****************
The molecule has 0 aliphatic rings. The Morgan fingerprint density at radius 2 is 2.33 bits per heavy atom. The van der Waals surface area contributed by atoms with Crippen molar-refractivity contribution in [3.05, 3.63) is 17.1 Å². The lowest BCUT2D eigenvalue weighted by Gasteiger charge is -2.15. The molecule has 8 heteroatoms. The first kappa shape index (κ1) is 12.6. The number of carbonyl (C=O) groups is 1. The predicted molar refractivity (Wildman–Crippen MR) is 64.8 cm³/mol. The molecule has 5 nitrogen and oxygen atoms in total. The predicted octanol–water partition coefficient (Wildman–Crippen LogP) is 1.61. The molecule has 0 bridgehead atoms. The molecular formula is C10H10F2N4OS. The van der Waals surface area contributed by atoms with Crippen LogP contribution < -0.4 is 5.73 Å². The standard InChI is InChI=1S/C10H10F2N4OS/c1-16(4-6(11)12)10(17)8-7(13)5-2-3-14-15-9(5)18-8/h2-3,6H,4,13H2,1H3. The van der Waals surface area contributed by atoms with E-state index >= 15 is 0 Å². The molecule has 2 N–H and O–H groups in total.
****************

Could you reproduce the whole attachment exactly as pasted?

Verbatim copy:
The molecule has 0 aliphatic rings. The Morgan fingerprint density at radius 2 is 2.33 bits per heavy atom. The van der Waals surface area contributed by atoms with Crippen molar-refractivity contribution in [3.05, 3.63) is 17.1 Å². The lowest BCUT2D eigenvalue weighted by Gasteiger charge is -2.15. The molecule has 8 heteroatoms. The first kappa shape index (κ1) is 12.6. The number of carbonyl (C=O) groups is 1. The predicted molar refractivity (Wildman–Crippen MR) is 64.8 cm³/mol. The molecule has 5 nitrogen and oxygen atoms in total. The predicted octanol–water partition coefficient (Wildman–Crippen LogP) is 1.61. The molecule has 0 bridgehead atoms. The molecular formula is C10H10F2N4OS. The van der Waals surface area contributed by atoms with Crippen LogP contribution < -0.4 is 5.73 Å². The standard InChI is InChI=1S/C10H10F2N4OS/c1-16(4-6(11)12)10(17)8-7(13)5-2-3-14-15-9(5)18-8/h2-3,6H,4,13H2,1H3. The van der Waals surface area contributed by atoms with E-state index >= 15 is 0 Å². The molecule has 2 N–H and O–H groups in total.